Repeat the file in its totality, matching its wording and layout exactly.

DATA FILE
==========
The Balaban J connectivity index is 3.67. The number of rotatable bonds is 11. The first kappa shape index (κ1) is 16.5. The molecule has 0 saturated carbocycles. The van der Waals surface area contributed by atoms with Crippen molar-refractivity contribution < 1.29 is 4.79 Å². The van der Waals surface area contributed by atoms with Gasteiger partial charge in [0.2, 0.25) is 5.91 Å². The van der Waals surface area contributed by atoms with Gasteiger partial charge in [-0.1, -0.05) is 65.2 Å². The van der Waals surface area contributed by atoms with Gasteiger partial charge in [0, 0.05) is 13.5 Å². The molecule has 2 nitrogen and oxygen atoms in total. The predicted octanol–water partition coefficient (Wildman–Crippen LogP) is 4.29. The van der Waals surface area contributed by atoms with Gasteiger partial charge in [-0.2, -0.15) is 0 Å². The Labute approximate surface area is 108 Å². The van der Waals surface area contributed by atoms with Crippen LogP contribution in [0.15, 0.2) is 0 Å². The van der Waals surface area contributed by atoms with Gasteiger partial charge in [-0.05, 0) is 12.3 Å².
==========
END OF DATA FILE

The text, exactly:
The Balaban J connectivity index is 3.67. The number of rotatable bonds is 11. The first kappa shape index (κ1) is 16.5. The molecule has 0 saturated carbocycles. The van der Waals surface area contributed by atoms with Crippen molar-refractivity contribution < 1.29 is 4.79 Å². The van der Waals surface area contributed by atoms with Gasteiger partial charge in [0.2, 0.25) is 5.91 Å². The van der Waals surface area contributed by atoms with Gasteiger partial charge in [-0.1, -0.05) is 65.2 Å². The van der Waals surface area contributed by atoms with Gasteiger partial charge in [0, 0.05) is 13.5 Å². The molecule has 2 nitrogen and oxygen atoms in total. The predicted octanol–water partition coefficient (Wildman–Crippen LogP) is 4.29. The van der Waals surface area contributed by atoms with Gasteiger partial charge in [-0.2, -0.15) is 0 Å². The Labute approximate surface area is 108 Å². The van der Waals surface area contributed by atoms with Crippen LogP contribution in [0.15, 0.2) is 0 Å². The van der Waals surface area contributed by atoms with Gasteiger partial charge in [-0.05, 0) is 12.3 Å².